Fragrance Friday: Nirmal

I love a fragrance that is both lovely to smell and intriguing to consider. I also love floral fragrances, although I am branching out as I learn more about perfume. Laboratorio Olfattivo Nirmal is all three. I have previously declared my love for that house’s Decou-Vert Nirmal is a new love, though I don’t see myself wearing it more than Decou-Vert, generally speaking — maybe in the fall, when I don’t crave the green notes of my beloved muguets.

The firm’s website describes it in terms of soft white fabric brushing against skin, sweetness, serenity, tranquility, a cloud of white notes. The top note is carrot, followed by heart notes of iris root and violet, drying down to a base of sweet suede, cedar and amber. The name is a Hindi or Sanskrit first name for boys, which means pure, innocent, tranquil. And yes, this is a fragrance that could easily be worn by a man. The iris note is really orris root, the violet is very hushed and the sweet notes in the base are well-balanced with the cedar.

The carrot top note is very clear and leaves no doubt that it is carrot. It is a fresh carrot, though, the kind one might buy at a farmer’s market, with its ferny green foliage intact as well as its fresh-from-the-earth sweetness, that vanishes before carrots reach the supermarket. The carrot slowly gives way to iris root, the two merging imperceptibly until you notice at some point that the carrot is gone and the iris has taken over, with a blush of violet. Then the iris slowly yields to the violet, and the undertones of cedar, “daim” and amber begin to appear softly.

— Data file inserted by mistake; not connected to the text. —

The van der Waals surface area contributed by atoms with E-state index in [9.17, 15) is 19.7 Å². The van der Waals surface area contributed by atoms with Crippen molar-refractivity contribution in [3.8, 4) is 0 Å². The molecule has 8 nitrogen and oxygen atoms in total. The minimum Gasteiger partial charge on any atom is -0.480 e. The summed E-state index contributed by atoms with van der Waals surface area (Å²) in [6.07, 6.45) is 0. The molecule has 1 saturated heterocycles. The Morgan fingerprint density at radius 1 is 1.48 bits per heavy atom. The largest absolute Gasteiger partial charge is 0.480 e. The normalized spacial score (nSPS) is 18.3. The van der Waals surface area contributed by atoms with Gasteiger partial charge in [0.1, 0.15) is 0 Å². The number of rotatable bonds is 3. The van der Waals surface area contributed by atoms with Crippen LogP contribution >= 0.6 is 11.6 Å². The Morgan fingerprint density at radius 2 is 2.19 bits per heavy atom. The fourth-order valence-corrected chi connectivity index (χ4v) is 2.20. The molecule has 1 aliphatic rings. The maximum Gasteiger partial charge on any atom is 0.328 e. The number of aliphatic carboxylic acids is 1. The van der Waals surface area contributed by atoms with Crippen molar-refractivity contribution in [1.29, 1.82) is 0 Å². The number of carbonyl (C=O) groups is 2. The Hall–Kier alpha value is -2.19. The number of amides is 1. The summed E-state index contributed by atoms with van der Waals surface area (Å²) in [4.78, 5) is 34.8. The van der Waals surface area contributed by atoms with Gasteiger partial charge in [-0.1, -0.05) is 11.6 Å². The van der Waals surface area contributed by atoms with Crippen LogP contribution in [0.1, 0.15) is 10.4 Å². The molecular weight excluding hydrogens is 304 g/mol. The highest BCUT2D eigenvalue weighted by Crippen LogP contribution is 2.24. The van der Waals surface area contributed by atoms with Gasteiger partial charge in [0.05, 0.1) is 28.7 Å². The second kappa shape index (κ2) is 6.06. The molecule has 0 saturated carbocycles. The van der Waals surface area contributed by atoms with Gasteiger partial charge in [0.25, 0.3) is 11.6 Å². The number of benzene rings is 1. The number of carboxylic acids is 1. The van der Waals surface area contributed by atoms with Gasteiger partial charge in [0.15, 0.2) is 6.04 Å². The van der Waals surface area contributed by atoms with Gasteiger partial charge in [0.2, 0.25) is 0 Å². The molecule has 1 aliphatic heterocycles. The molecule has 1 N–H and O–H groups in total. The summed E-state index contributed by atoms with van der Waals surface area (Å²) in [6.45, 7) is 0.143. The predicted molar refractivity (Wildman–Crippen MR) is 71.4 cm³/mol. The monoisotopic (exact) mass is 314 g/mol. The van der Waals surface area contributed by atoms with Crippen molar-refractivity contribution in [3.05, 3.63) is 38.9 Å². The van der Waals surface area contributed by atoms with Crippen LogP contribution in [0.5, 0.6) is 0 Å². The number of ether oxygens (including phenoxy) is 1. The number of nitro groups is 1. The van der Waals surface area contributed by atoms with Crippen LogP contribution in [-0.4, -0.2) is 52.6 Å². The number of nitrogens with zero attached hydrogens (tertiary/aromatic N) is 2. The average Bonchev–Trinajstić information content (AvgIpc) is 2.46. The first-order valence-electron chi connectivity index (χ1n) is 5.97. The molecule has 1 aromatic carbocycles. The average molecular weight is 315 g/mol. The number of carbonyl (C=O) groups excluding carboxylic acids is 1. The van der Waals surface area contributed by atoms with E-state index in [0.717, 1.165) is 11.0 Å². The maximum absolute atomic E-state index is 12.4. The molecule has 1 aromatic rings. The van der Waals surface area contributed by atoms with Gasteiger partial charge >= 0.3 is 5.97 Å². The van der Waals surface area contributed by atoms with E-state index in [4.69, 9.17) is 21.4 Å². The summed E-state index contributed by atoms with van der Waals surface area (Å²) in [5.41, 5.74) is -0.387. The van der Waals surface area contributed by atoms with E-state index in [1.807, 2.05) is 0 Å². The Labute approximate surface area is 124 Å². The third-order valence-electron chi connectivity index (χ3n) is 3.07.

Olfactoria’s Travels had a lovely review of Nirmal two years ago; the author did not perceive the carrot as strongly as I did, and she sensed the sweet “daim” notes more strongly, although they do get stronger and more candied as Nirmal dries down. She made a lovely comparison between Nirmal and the lone white iris in one of Van Gogh’s most famous paintings, noting that like the white iris, this scent is pale and delicate.

Oil painting of iris flowers with lone white iris, by Vincent van Gogh

Irises, by Vincent van Gogh

I agree — there are no grape notes, as one finds in some iris flowers; the only purplish fragrance note is the faint flush of violet, and maybe that’s a white violet, too.

white-violet

Sweet white violet

Nirmal has good longevity on my skin; five hours or more. I would say that its sillage is moderate. As it dries down, the sweet “daim” notes do become stronger, but they are never cloying or too sugary. There is a warmth to the sweetness that probably comes from the amber note, and a nice balance from the light but woody cedar. After eight hours, most of what I still smell is the amber, which has come shyly out of the background to outlast the other notes.

I will be interested to try this next summer, when the weather is hot, to see how it fares. Right now, my favorite fragrances for the kind of hot, humid weather we get in the South are Ellena’s Un Jardin Sur le Nil and Un Jardin Apres La Mousson Right now, the weather is cool and overcast but not chilly, and Nirmal feels just right.

 

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